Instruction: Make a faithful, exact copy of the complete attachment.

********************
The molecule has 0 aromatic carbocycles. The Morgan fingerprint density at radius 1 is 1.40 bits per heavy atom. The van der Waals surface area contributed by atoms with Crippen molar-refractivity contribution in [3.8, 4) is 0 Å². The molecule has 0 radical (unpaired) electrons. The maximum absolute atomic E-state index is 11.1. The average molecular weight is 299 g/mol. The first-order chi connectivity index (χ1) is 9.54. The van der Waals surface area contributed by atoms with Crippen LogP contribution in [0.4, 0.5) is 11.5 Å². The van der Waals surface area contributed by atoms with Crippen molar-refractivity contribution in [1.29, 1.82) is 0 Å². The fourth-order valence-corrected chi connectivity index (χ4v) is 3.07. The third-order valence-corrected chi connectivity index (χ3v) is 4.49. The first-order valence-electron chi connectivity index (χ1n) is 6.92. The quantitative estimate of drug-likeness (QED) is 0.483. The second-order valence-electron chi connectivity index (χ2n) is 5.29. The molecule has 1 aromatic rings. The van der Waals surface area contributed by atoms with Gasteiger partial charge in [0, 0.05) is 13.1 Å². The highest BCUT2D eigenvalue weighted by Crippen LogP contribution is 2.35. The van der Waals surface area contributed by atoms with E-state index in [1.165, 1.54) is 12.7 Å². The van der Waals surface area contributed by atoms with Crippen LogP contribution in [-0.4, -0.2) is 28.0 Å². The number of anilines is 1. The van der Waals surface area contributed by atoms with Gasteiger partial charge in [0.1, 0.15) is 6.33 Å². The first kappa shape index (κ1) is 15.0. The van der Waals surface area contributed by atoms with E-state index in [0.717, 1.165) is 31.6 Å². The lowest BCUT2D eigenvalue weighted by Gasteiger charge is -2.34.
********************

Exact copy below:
The molecule has 0 aromatic carbocycles. The Morgan fingerprint density at radius 1 is 1.40 bits per heavy atom. The van der Waals surface area contributed by atoms with Crippen molar-refractivity contribution in [3.8, 4) is 0 Å². The molecule has 0 radical (unpaired) electrons. The maximum absolute atomic E-state index is 11.1. The average molecular weight is 299 g/mol. The first-order chi connectivity index (χ1) is 9.54. The van der Waals surface area contributed by atoms with Crippen LogP contribution in [0.4, 0.5) is 11.5 Å². The van der Waals surface area contributed by atoms with Crippen molar-refractivity contribution in [1.29, 1.82) is 0 Å². The fourth-order valence-corrected chi connectivity index (χ4v) is 3.07. The third-order valence-corrected chi connectivity index (χ3v) is 4.49. The first-order valence-electron chi connectivity index (χ1n) is 6.92. The quantitative estimate of drug-likeness (QED) is 0.483. The second-order valence-electron chi connectivity index (χ2n) is 5.29. The molecule has 1 aromatic rings. The van der Waals surface area contributed by atoms with Gasteiger partial charge in [0, 0.05) is 13.1 Å². The highest BCUT2D eigenvalue weighted by Crippen LogP contribution is 2.35. The van der Waals surface area contributed by atoms with E-state index in [1.165, 1.54) is 12.7 Å². The van der Waals surface area contributed by atoms with Crippen LogP contribution in [-0.4, -0.2) is 28.0 Å². The number of anilines is 1. The van der Waals surface area contributed by atoms with Gasteiger partial charge in [0.1, 0.15) is 6.33 Å². The first kappa shape index (κ1) is 15.0. The van der Waals surface area contributed by atoms with E-state index in [0.717, 1.165) is 31.6 Å². The lowest BCUT2D eigenvalue weighted by Gasteiger charge is -2.34.